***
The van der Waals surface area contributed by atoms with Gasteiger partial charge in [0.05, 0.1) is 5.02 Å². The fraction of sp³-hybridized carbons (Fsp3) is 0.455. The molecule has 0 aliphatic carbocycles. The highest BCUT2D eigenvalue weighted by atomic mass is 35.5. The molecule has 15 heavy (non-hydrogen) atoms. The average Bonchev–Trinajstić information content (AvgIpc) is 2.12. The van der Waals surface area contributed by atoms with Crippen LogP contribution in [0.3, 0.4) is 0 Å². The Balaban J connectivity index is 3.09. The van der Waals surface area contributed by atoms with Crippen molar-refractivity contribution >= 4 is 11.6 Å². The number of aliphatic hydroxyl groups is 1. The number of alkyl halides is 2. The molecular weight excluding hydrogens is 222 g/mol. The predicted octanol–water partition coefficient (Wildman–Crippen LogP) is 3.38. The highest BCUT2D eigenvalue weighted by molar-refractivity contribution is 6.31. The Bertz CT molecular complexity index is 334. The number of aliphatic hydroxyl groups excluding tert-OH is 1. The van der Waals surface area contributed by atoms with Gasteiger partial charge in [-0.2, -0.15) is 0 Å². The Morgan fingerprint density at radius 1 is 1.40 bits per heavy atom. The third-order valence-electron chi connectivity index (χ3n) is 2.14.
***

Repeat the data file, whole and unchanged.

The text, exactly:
The van der Waals surface area contributed by atoms with Gasteiger partial charge in [0.05, 0.1) is 5.02 Å². The fraction of sp³-hybridized carbons (Fsp3) is 0.455. The molecule has 0 aliphatic carbocycles. The highest BCUT2D eigenvalue weighted by atomic mass is 35.5. The molecule has 15 heavy (non-hydrogen) atoms. The average Bonchev–Trinajstić information content (AvgIpc) is 2.12. The van der Waals surface area contributed by atoms with Crippen LogP contribution in [0.3, 0.4) is 0 Å². The Balaban J connectivity index is 3.09. The van der Waals surface area contributed by atoms with Crippen molar-refractivity contribution >= 4 is 11.6 Å². The number of aliphatic hydroxyl groups is 1. The number of alkyl halides is 2. The molecular weight excluding hydrogens is 222 g/mol. The predicted octanol–water partition coefficient (Wildman–Crippen LogP) is 3.38. The highest BCUT2D eigenvalue weighted by molar-refractivity contribution is 6.31. The Bertz CT molecular complexity index is 334. The number of aliphatic hydroxyl groups excluding tert-OH is 1. The van der Waals surface area contributed by atoms with Gasteiger partial charge in [-0.2, -0.15) is 0 Å². The Morgan fingerprint density at radius 1 is 1.40 bits per heavy atom. The third-order valence-electron chi connectivity index (χ3n) is 2.14.